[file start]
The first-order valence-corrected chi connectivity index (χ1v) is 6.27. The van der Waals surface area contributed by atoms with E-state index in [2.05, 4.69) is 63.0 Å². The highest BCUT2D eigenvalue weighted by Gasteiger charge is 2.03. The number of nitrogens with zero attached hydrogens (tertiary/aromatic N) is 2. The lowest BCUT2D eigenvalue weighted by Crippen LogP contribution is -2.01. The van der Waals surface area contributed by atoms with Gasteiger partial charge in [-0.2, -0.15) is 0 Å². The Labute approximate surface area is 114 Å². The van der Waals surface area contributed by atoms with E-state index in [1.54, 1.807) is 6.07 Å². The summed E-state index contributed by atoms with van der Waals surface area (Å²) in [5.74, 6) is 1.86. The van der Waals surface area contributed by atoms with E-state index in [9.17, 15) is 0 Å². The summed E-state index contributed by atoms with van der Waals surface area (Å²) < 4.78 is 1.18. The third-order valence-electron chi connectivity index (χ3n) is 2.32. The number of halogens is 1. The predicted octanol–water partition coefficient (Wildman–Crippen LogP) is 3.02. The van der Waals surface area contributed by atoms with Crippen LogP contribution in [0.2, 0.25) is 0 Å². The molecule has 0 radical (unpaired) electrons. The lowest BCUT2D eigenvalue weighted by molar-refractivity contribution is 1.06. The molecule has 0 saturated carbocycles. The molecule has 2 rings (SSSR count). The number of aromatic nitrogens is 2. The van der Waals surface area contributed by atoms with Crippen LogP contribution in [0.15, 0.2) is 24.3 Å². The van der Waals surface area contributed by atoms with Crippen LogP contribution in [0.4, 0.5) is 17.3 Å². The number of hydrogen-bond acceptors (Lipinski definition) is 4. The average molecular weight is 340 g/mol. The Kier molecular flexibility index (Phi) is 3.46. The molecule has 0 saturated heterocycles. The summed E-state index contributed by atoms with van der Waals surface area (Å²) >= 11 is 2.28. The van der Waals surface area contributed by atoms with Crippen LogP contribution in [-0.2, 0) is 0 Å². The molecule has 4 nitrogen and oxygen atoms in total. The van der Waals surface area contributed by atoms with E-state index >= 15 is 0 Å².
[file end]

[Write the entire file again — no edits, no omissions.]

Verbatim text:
The first-order valence-corrected chi connectivity index (χ1v) is 6.27. The van der Waals surface area contributed by atoms with E-state index in [2.05, 4.69) is 63.0 Å². The highest BCUT2D eigenvalue weighted by Gasteiger charge is 2.03. The number of nitrogens with zero attached hydrogens (tertiary/aromatic N) is 2. The lowest BCUT2D eigenvalue weighted by Crippen LogP contribution is -2.01. The van der Waals surface area contributed by atoms with Gasteiger partial charge in [-0.2, -0.15) is 0 Å². The Labute approximate surface area is 114 Å². The van der Waals surface area contributed by atoms with E-state index in [1.54, 1.807) is 6.07 Å². The summed E-state index contributed by atoms with van der Waals surface area (Å²) in [5.74, 6) is 1.86. The van der Waals surface area contributed by atoms with E-state index in [9.17, 15) is 0 Å². The summed E-state index contributed by atoms with van der Waals surface area (Å²) < 4.78 is 1.18. The third-order valence-electron chi connectivity index (χ3n) is 2.32. The number of halogens is 1. The predicted octanol–water partition coefficient (Wildman–Crippen LogP) is 3.02. The van der Waals surface area contributed by atoms with Crippen LogP contribution in [0.2, 0.25) is 0 Å². The molecule has 0 radical (unpaired) electrons. The lowest BCUT2D eigenvalue weighted by molar-refractivity contribution is 1.06. The molecule has 0 saturated carbocycles. The molecule has 2 rings (SSSR count). The number of aromatic nitrogens is 2. The van der Waals surface area contributed by atoms with Crippen LogP contribution in [0.15, 0.2) is 24.3 Å². The van der Waals surface area contributed by atoms with Crippen LogP contribution in [0.4, 0.5) is 17.3 Å². The number of hydrogen-bond acceptors (Lipinski definition) is 4. The average molecular weight is 340 g/mol. The Kier molecular flexibility index (Phi) is 3.46. The molecule has 0 saturated heterocycles. The summed E-state index contributed by atoms with van der Waals surface area (Å²) >= 11 is 2.28. The van der Waals surface area contributed by atoms with Crippen LogP contribution in [-0.2, 0) is 0 Å². The molecule has 4 nitrogen and oxygen atoms in total. The van der Waals surface area contributed by atoms with E-state index >= 15 is 0 Å².